2001). valuing the diversity of views and narrative heterodoxy provides (Hargreaves-Heap. 2000. Rutherford. in that it would likely reinforce the marginal status of non-mainstream ideas within economics. as dangerously misguided. Garnett. 2001). 2006. philosophically and organizationally. 2003. 2002. p. 2 Those who provide an ontology deduced from the fact of intentional human action. particularly at the graduate level.(Earl. Fullbrook. . to provide better learning outcomes for future generations of economic thinkers. p. a state of doubt may not be very comfortable. but a state of certainty would be ridiculous” Voltaire Analytically. 91). While teaching is the most fundamental and important role of professional economists. Dow. 8-9). 2006). Davidson regards the optimism in the Fullbrook/ Dow assertion. Many of todayʼs heterodox economists see pluralism as a central normative commitment. Without a methodological rethinking it is not clear how orthodoxy can sustain pluralism. 2002. “Dominance for one theory over all the others with the possible result that all the rival theories are extinguished amounts to advocating scientific regress” (Kurz & Salvadori. 2003) argues that heterodox economists will only be able to improve their standing if they develop a superior paradigm and “unite behind a single ʻgeneral theoryʼ”. Even the mainstream is beginning to call for a more plural approach to teaching as the narrowness and homogeneity of current practice are seen to be creating a pedagogical crisis (Coats. 2003). Open-system realists2 have provided the most rigorous justifications for heterodox pluralism (Lawson. Fullbrook. and that they “[reject] the ideas of theoretical monism and theoretical universalism” (Herrmann-Pillath. 2000. culturally. Sent (2003) doubts that heterodox economists are serious about pluralism in that they are unable to treat mainstream economics in a pluralistic manner. 2001. This said many leading heterodox economists remain committed to their individual paradigm. seeing their main role as a search for the demarcation criteria that would render a distinctiveness and superiority of heterodox economics over that of the orthodox mainstream. Such thinkers see the role of economic enquiry as an “open ended network of institutions and processes so complex that no single idiom can adequately represent it” (Garnett. Herrmann-Pillath. 2000). 2000. From Competing Paradigms to Pluralism “In a subject as difficult as economics. Feiner. mathematization and formalization (Goodwin. that pluralism could help the introduction of heterodox economics into mainstream teaching. 2000. The heterodox tradition should work to provide the increasing demand for critical thinking and real-world-complexity in economic education. 2001. 237). nor how useful it is to draw a distinction between orthodox and heterodox economics. 528). recent trajectories in heterodox economics have revealed a marked shift away from the school of thought individualism to pluralism where there is no possibility that “any school could possess final or total solutions” (Fullbrook. Davidson (2002. The ascendance of pluralism has generated numerous criticisms. 2003. 2004b. p.progress in a qualified manner. 1997. 1997. today many educators and curricula at graduate and undergraduate level are still criticized for their degree of uniformity. p. 2004a.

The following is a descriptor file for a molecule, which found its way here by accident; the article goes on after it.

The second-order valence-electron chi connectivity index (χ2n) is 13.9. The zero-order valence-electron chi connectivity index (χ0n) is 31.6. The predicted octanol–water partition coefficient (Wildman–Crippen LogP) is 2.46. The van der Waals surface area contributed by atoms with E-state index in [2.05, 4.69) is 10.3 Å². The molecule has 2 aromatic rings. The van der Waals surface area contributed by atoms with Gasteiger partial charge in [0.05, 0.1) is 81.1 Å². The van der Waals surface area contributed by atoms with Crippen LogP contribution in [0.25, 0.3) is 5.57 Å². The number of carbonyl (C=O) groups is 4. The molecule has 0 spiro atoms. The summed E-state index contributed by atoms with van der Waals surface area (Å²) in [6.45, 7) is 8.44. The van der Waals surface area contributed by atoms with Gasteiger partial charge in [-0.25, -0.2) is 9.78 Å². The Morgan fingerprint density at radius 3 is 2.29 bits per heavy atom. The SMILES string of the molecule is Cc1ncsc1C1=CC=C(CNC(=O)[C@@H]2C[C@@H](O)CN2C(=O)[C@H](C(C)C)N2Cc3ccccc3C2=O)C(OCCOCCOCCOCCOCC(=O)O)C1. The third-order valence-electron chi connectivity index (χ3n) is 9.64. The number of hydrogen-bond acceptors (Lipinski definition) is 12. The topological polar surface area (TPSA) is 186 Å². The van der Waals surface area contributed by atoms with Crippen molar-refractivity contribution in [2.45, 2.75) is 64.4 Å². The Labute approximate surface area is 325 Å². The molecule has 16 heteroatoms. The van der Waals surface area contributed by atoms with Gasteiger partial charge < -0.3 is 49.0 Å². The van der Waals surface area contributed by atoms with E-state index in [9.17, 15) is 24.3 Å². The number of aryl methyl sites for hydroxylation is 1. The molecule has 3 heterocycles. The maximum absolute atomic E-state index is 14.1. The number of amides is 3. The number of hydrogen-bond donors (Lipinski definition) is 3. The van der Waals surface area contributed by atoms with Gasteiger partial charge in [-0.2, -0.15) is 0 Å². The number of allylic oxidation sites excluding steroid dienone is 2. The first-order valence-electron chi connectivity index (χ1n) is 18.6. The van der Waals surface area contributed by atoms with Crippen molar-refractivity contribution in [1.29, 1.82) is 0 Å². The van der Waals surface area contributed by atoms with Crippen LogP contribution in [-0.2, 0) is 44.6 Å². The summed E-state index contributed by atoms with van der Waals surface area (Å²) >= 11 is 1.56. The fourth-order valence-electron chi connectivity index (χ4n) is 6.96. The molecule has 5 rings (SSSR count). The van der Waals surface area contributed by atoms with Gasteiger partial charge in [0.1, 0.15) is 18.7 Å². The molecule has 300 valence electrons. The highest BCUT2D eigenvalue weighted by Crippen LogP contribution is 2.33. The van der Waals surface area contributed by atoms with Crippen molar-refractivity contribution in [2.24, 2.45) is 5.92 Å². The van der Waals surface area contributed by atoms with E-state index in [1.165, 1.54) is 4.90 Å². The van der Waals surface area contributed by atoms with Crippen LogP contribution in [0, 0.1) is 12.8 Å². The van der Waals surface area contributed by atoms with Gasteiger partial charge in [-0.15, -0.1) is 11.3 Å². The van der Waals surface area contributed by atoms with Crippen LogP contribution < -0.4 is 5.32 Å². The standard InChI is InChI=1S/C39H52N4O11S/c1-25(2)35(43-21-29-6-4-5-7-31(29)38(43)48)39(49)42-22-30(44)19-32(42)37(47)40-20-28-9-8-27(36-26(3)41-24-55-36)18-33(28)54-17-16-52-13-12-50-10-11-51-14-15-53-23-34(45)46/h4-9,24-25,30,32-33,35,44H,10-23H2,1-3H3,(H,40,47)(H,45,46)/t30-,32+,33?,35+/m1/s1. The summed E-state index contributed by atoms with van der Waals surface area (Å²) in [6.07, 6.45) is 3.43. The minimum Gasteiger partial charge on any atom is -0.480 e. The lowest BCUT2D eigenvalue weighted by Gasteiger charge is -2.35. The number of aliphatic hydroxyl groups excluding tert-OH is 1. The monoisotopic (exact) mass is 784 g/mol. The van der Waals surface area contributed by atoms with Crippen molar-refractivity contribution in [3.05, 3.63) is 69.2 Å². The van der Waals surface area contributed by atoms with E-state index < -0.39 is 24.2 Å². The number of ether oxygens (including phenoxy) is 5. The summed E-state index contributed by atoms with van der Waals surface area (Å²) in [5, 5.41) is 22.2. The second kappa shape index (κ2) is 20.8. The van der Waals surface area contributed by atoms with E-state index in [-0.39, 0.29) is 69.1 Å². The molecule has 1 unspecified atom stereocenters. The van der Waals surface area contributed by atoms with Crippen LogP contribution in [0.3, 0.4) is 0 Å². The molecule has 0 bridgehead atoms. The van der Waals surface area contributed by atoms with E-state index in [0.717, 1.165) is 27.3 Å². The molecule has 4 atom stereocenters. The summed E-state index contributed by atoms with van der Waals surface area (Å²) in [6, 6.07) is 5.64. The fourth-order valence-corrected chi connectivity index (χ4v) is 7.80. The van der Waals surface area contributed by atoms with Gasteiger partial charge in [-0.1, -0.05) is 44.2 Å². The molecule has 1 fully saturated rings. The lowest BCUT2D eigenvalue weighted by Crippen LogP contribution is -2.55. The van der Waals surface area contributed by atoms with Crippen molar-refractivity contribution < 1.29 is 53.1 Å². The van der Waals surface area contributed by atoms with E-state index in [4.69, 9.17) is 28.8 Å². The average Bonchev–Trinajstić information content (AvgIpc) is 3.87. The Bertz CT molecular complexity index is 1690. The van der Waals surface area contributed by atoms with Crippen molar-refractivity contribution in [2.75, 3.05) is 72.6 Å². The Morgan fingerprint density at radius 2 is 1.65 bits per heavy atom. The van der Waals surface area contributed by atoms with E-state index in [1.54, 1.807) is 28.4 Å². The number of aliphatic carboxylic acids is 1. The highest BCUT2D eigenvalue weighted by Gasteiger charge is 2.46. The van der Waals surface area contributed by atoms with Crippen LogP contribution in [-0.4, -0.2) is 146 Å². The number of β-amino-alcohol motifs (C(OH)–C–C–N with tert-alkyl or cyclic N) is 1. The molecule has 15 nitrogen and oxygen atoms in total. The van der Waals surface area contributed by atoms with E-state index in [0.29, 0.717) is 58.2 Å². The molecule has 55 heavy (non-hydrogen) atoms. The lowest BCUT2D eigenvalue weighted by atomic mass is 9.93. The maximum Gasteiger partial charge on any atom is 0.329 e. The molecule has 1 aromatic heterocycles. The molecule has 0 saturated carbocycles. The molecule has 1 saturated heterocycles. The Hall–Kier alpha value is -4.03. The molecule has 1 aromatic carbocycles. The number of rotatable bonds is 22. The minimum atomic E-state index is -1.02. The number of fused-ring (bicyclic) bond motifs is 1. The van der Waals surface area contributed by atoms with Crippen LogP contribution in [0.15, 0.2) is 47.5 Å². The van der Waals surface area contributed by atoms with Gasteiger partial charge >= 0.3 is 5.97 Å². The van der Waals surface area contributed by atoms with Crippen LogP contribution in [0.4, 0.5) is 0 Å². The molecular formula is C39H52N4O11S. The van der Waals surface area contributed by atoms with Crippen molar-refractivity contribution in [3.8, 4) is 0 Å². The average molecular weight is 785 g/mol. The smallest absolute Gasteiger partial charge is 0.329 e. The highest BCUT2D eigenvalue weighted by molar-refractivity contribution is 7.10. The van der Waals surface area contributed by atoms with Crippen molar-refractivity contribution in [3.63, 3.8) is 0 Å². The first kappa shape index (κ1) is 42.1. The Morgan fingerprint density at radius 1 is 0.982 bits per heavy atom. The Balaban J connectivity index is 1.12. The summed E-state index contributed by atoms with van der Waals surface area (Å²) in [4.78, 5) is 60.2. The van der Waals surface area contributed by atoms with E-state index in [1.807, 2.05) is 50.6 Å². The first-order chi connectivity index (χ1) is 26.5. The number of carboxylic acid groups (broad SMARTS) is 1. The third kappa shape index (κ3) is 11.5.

A History of Modern Economic Analysis.Conclusion “pluralism and intellectual progress are complements and that each [heterodox] school of thought (Austrian. information economics. (1985). Important aspects of todays mainstream economistsʼ thinking. neoclassical. Sraffian. social and Sraffian economics to expand new lines of dialogue. At the same time the intellectual agendas of leading heterodox economists are beginning to move beyond the established paradigms of post-Keynesian. new growth theory. & Fisher. Backhouse. O. 2: 149-155. Marxian. Backhouse. old and new institutionalist. (1998). etc) adds something unique and valuable to economic scholarship” (Harvey et al. containing such elements as evolutionary game theory. especially in heterodox schools. Blanchard. Cambridge. R. E. MA: MIT Press. W. are being conducted outside the generally accepted orthodoxy of the profession. Austrian radical. The bewildering diversity of different views and intellectual niches in economics ensures that there will always be intellectual minorities and majorities and how we classify them matters little as long as they continue to flourish exploring new fruitful aspects of economic and social life. R. Backhouse. including those such as George Akerlof. If Mathematics Is Informal. criticism and analysis throughout dissenting schools of thought. R. is corroding the need for the categorization and even definition of economic thought as being ʻheterodoxʼ. A History of Modern Economic Analysis. 2008: xi) The nature of economic thought is expanding away from an ʻorthodoxʼ or accepted core. the past two decades have seen an increasing variance of acceptable views. Journal of the History of Economic Thought 22. (2000) Progress in Heterodox Economics. Then Perhaps We Should Accept That Economics Must be Informal Too. Lectures in Macroeconomics. and Thomas Schelling. Marxian. often without much examination. William Baumol. . References Andreff. new institutionalism. feminist. Economics Journal 108. The falling regard for disciplinary boundaries. Many of these approaches are being increasingly adopted by other disciplines. A new generation of scholarship is being created by the cross-fertilization of these ideas allowing novel combinations of heterodox thinking to be applied to important historical and contemporary problems. E. (1996). R E. However. (1985). expanding the variance of acceptable views within economics. institutionalevolutionary. Oxford and New York: Basil Blackwell. Oxford and New York: Basil Blackwell. (1989). Blackhouse. and public choice. post-Keynesian. 451: 1848-58. Truman Bewley. the ideas they generate are accepted and debated within the mainstream. Paul Krugman. E. Modern economics is becoming an ever more fuzzy set. S. feminist.